by Director Lauralee Farrer
Last year, when Tamara, Jordan and I were location scouting in Indiana, Huntington-born producer Matt Webb took us to the St. Felix Friary. A beautiful monastery that had fallen mostly into disuse (now refurbished), it still retained the bones of its former glory. We looked out on a field white with snow under a full moon that was bright enough to shoot by. We were transfixed.
The lighting scheme for the Praying the Hours project has one primary and nearly impossible goal: natural light. This is less of a challenge during the day than it is at night, of course, so we have conversations about artificial back ups, just in case the dream plan doesn’t pan out. Nevertheless, we have referred to that experience so many times that it has been the standard on which we have based our dreamiest hopes. Will this camera capture natural light at night? Is that lens fast enough? Our final and most important scene takes place in a cemetery: which one would best accommodate being lit by the light of the moon, with snow?
A week or so ago, the night Lance and Mary Clark picked me up at the airport, Lance asked if I’d like to go by the cemetery. We were not actually sure when we arrived. “I think this is it,” he said, squinting out the window. We had to pull up, park, and look around to be sure we were actually seeing headstones because it was so dark. We just stared into the inky black. Our idea never seemed so naïve.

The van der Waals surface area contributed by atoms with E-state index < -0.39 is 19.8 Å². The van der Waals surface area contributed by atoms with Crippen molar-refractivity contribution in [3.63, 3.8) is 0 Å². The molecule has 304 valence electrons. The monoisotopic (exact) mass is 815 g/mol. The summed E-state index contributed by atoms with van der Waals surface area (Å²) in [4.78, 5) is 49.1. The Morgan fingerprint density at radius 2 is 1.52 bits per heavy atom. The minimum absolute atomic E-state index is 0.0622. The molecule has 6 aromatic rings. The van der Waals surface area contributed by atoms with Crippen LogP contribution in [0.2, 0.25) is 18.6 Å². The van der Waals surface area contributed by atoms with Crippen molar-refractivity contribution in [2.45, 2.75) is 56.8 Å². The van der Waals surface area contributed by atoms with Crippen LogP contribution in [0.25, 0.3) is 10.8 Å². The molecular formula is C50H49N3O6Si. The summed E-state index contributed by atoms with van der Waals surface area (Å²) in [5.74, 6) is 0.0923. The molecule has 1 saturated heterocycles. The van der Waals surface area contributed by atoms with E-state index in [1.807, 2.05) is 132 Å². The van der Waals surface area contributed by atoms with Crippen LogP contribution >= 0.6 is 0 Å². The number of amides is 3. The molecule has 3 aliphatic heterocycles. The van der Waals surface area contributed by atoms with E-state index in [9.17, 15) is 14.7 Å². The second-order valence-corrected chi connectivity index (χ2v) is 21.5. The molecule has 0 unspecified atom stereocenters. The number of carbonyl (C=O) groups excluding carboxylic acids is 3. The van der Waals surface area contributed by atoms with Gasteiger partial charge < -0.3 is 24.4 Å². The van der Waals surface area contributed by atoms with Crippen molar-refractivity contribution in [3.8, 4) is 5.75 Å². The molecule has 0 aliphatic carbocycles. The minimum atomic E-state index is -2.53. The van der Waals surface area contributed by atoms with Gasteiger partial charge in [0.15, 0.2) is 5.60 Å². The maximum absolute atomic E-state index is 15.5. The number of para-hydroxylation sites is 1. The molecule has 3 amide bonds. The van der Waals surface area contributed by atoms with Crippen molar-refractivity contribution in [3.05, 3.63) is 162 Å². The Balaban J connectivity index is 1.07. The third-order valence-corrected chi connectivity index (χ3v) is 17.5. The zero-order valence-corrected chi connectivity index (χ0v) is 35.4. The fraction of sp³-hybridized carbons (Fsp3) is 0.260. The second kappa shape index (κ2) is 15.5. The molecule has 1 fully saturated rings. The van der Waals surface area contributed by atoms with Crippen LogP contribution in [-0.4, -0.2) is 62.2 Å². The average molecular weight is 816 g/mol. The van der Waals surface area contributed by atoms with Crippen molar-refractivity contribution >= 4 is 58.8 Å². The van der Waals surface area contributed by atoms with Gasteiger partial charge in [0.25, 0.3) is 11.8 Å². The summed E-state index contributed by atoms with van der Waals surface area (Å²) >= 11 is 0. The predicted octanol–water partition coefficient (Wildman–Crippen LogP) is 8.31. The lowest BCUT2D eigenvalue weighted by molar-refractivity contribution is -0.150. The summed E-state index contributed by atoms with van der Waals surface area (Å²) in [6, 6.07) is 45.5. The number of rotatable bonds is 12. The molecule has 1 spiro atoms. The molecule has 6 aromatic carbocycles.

Nevertheless. We are scheduled to shoot in the cemetery at Compline hour on the 9th of January by the full moon. We are praying for a clear night and for snow on the ground to act as a huge reflector. In the meantime, we’re like farmers checking the almanac for all our shoot days. Will the lake freeze before we are scheduled to shoot “Compline looks out the window on a frozen lake”? Will there be snow on the ground and a clear sky for the full moon when “Compline sings by the light of the moon”? Will any of the Compline Hour shots we have planned outside even be possible?
Strangely enough, courage comes in the form of a humbling number of people who have emailed, facebooked, or texted to say they, too, are praying for a clear sky, a full moon, and snow on the ground outside Huntington, Indiana, on the 9th of January. Our loud chorus won’t guarantee that it will be so: God is not our gaffer. He’s our God. But he does love boldness. And we love joining together in a boldly hopeful idea.
We make our plans, we control what we can, and then we wait on God. In the long run, it won’t matter the outcome—we’ll get what we need. What will matter is that we believed together in our expectation that God will be found, and since it is God’s intention to be found, the plan doesn’t seem so naïve anymore.